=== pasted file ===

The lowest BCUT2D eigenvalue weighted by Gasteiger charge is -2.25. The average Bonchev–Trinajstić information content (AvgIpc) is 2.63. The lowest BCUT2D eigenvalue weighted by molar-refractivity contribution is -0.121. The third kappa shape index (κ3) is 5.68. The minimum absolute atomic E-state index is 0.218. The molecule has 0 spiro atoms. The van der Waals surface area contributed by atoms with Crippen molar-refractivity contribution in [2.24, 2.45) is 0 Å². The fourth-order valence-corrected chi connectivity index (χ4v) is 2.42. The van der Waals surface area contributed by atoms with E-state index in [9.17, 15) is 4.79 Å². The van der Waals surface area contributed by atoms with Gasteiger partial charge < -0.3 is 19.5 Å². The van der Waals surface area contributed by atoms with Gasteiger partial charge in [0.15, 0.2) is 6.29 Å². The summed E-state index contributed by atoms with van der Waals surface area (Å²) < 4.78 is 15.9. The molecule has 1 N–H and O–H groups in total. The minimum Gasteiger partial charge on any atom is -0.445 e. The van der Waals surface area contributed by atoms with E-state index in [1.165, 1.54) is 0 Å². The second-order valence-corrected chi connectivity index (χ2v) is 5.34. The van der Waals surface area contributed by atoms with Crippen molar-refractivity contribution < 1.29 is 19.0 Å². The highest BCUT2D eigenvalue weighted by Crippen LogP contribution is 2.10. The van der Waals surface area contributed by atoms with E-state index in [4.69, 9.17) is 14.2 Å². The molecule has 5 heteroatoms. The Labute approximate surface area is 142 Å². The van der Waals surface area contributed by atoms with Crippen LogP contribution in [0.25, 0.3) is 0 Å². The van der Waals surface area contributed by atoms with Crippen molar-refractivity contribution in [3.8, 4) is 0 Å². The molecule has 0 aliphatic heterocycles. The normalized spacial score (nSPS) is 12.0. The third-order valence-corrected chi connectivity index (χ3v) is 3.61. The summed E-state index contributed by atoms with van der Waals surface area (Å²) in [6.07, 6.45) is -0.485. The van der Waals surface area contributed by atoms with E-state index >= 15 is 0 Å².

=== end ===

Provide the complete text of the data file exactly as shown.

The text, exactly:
The lowest BCUT2D eigenvalue weighted by Gasteiger charge is -2.25. The average Bonchev–Trinajstić information content (AvgIpc) is 2.63. The lowest BCUT2D eigenvalue weighted by molar-refractivity contribution is -0.121. The third kappa shape index (κ3) is 5.68. The minimum absolute atomic E-state index is 0.218. The molecule has 0 spiro atoms. The van der Waals surface area contributed by atoms with Crippen molar-refractivity contribution in [2.24, 2.45) is 0 Å². The fourth-order valence-corrected chi connectivity index (χ4v) is 2.42. The van der Waals surface area contributed by atoms with E-state index in [9.17, 15) is 4.79 Å². The van der Waals surface area contributed by atoms with Gasteiger partial charge < -0.3 is 19.5 Å². The van der Waals surface area contributed by atoms with Gasteiger partial charge in [0.15, 0.2) is 6.29 Å². The summed E-state index contributed by atoms with van der Waals surface area (Å²) < 4.78 is 15.9. The molecule has 1 N–H and O–H groups in total. The minimum Gasteiger partial charge on any atom is -0.445 e. The van der Waals surface area contributed by atoms with E-state index in [1.165, 1.54) is 0 Å². The second-order valence-corrected chi connectivity index (χ2v) is 5.34. The van der Waals surface area contributed by atoms with Crippen molar-refractivity contribution < 1.29 is 19.0 Å². The highest BCUT2D eigenvalue weighted by Crippen LogP contribution is 2.10. The van der Waals surface area contributed by atoms with E-state index in [4.69, 9.17) is 14.2 Å². The molecule has 5 heteroatoms. The Labute approximate surface area is 142 Å². The van der Waals surface area contributed by atoms with Crippen LogP contribution in [0.25, 0.3) is 0 Å². The van der Waals surface area contributed by atoms with Crippen molar-refractivity contribution in [3.8, 4) is 0 Å². The molecule has 0 aliphatic heterocycles. The normalized spacial score (nSPS) is 12.0. The third-order valence-corrected chi connectivity index (χ3v) is 3.61. The summed E-state index contributed by atoms with van der Waals surface area (Å²) in [6.07, 6.45) is -0.485. The van der Waals surface area contributed by atoms with E-state index >= 15 is 0 Å².